Blog Sept 2019 - MS
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Being of Service, no matter what you do

Service. It’s a word that we all know, and something that we often expect form others. The fact is that we all provide service of some kind, no matter the occupation.

As Mahatma Gandhi once said, “Consciously or unconsciously, every one of us does render some service or other. If we cultivate the habit of doing this service deliberately, our desire for service will steadily grow stronger, and will make, not only for our own happiness, but that of the world at large.”

Being of service is nothing new to me. As I thought more about my personal need to be valued as someone who helps, I realized that I have been of service to others in all of my roles throughout my career. My service creates experiences, fulfills dreams, grows business, provides leadership, builds relationships and makes me more successful. This “service-tude” led me here, to Mckenna Management.

The same goes for all of us. We each started in our selected profession for a reason.  Whether you’re a physician, a lawyer, an executive, a coach, a consultant, a hairdresser, or anything else — you started because you wanted to affect some sort of a change.  You wanted to be of service.

It doesn’t really matter what your position is in any kind of organization. it increases your value to your work and to others. Being of service means that you are not only working to get a paycheck while focusing on your own development. Being of service means that you are aware of your impact on others. Being of service means that you are ultimately thinking about what you are providing to your clients and colleagues. When your actions are from a place where you are trying to be of service, you are showing that you care about others. You are spreading kindness and compassion by being helpful and supportive to others. Being of service to something — especially, a professional association — means that you’ve chosen to engage without expectation of reciprocation. Offering great service builds a loyal and happy member base and can be the most powerful marketing tool to bring in new customers or members due to word-of-mouth referrals.

Here are some tips to up the ante on service skills:

1.     Truly ListenListening is one of the simplest secrets of customer service. It means hearing what your members are saying out loud, as well as what they are communicating non-verbally.

2.     Understand your members. Your knowledge of the member must extend far beyond the boundaries of traditional service criteria. Truly understanding their needs, wants, and expectations is key to creating personalized interactions.

3.     Be responsive. Members want service, fast. Even if the full answer can’t be delivered immediately, always email back the same day. Keep the member looped into the process.

4.     Build trust.  Going the extra mile and showing passion for the member builds loyalty, trust and a longer customer relationship.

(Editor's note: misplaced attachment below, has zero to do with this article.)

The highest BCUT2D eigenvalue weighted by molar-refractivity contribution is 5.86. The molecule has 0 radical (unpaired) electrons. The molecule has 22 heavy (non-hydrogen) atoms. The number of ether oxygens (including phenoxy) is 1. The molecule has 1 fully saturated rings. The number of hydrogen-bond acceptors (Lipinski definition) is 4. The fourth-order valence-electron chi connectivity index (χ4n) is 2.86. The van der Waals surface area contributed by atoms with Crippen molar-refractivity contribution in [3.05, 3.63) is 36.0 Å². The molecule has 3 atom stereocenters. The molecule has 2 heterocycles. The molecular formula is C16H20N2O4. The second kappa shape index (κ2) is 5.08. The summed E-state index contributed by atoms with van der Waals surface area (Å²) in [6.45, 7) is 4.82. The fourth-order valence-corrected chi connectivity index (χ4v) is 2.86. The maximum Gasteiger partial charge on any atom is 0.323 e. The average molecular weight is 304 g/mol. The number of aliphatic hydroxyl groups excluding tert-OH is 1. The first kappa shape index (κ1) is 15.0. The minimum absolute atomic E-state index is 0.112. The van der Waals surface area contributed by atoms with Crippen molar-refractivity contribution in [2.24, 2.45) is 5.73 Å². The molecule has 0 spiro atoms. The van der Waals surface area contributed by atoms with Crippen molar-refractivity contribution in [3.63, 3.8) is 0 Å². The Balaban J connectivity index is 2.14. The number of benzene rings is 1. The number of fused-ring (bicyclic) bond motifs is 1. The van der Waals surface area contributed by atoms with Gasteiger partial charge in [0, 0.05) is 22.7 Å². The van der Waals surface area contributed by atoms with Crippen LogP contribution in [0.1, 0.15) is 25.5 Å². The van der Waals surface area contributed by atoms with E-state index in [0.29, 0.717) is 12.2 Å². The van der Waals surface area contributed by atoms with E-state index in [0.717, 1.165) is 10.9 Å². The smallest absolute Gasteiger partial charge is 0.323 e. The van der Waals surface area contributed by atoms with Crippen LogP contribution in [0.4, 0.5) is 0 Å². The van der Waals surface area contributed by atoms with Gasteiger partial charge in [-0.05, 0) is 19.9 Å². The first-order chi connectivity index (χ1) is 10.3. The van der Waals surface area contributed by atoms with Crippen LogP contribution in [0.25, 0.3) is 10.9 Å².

5.     Live the company values.  When creating a company culture, or a mission statement, highlight the importance of customer service. Making service part of the culture means employees will be more likely to live the company’s values on a day-to-day basis, and create better service outcomes.  It represents to all employees what you stand for and why you exist, and it is the primary tool for getting everyone “on the same page.”

6.     Be Friendly. Customer service starts with a smile. When you are in a face-to-face situation, a warm greeting should be the first thing they see and hear. Even when handling customer service requests via telephone, a smile can come through in your voice. Finally, using a friendly tone within an e-mail goes a long way in creating real customer engagement. That’s why I end 99% of my messages with, “Let me know if there’s anything else I can do for you. I’m happy to help.” It’s my way of saying that it would be my pleasure to assist with any lingering questions that may have cropped up.

7.  Say Thank You. Gratitude is memorable. Regardless of the type of business you have, saying thank you after every transaction is one of the easiest ways to start a habit of good customer service

Use your imagination to come up with ways to be of better service to your co-workers, company, customers, and members. A ‘service’ mind-set adds great value to your business, association, and everyone in it!

Melissa Striharsky is a Program Coordinator at McKenna Management, Inc. She brings with her over 20 years of customer service and event management experience, which she acquired while serving in a variety of roles in the fast-paced hospitality industry. Melissa previously worked as the Senior Event Manager at the Wayside Inn in Sudbury, MA, planning and orchestrating 100+ weddings per year. Outside of providing high-quality membership and event support for her clients, Melissa enjoys traveling, reading, gardening, spending time with family, going on hikes, and planning for the next adventure with her husband-to-be.